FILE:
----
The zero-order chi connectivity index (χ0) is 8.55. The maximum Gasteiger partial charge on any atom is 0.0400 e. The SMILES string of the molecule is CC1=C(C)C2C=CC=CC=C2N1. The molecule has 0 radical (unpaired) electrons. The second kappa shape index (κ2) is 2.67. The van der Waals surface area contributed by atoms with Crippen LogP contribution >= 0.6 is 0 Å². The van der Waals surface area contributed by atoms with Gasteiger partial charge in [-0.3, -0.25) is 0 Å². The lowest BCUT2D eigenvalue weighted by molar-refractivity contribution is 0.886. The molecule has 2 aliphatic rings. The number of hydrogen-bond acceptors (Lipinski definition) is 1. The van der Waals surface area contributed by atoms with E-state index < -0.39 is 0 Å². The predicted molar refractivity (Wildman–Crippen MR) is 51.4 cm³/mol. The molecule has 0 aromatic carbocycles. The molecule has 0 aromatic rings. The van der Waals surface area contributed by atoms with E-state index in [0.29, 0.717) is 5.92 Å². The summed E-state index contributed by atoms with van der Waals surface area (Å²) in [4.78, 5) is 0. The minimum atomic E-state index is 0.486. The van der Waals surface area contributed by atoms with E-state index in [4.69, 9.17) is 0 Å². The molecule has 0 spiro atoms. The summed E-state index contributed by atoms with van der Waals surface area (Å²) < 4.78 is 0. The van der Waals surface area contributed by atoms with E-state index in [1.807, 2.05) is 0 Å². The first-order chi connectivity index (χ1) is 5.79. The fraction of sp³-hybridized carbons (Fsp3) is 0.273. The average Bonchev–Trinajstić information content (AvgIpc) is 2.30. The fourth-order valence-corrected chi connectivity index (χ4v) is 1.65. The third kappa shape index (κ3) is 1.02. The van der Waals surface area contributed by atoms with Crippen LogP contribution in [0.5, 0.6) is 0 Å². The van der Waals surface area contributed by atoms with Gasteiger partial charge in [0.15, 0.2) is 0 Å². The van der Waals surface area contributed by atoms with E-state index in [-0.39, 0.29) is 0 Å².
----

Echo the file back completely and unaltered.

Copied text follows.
The zero-order chi connectivity index (χ0) is 8.55. The maximum Gasteiger partial charge on any atom is 0.0400 e. The SMILES string of the molecule is CC1=C(C)C2C=CC=CC=C2N1. The molecule has 0 radical (unpaired) electrons. The second kappa shape index (κ2) is 2.67. The van der Waals surface area contributed by atoms with Crippen LogP contribution >= 0.6 is 0 Å². The van der Waals surface area contributed by atoms with Gasteiger partial charge in [-0.3, -0.25) is 0 Å². The lowest BCUT2D eigenvalue weighted by molar-refractivity contribution is 0.886. The molecule has 2 aliphatic rings. The number of hydrogen-bond acceptors (Lipinski definition) is 1. The van der Waals surface area contributed by atoms with E-state index < -0.39 is 0 Å². The predicted molar refractivity (Wildman–Crippen MR) is 51.4 cm³/mol. The molecule has 0 aromatic carbocycles. The molecule has 0 aromatic rings. The van der Waals surface area contributed by atoms with E-state index in [0.29, 0.717) is 5.92 Å². The summed E-state index contributed by atoms with van der Waals surface area (Å²) in [4.78, 5) is 0. The minimum atomic E-state index is 0.486. The van der Waals surface area contributed by atoms with E-state index in [4.69, 9.17) is 0 Å². The molecule has 0 spiro atoms. The summed E-state index contributed by atoms with van der Waals surface area (Å²) < 4.78 is 0. The van der Waals surface area contributed by atoms with E-state index in [1.807, 2.05) is 0 Å². The first-order chi connectivity index (χ1) is 5.79. The fraction of sp³-hybridized carbons (Fsp3) is 0.273. The average Bonchev–Trinajstić information content (AvgIpc) is 2.30. The fourth-order valence-corrected chi connectivity index (χ4v) is 1.65. The third kappa shape index (κ3) is 1.02. The van der Waals surface area contributed by atoms with Crippen LogP contribution in [0.5, 0.6) is 0 Å². The van der Waals surface area contributed by atoms with Gasteiger partial charge in [0.15, 0.2) is 0 Å². The van der Waals surface area contributed by atoms with E-state index in [-0.39, 0.29) is 0 Å².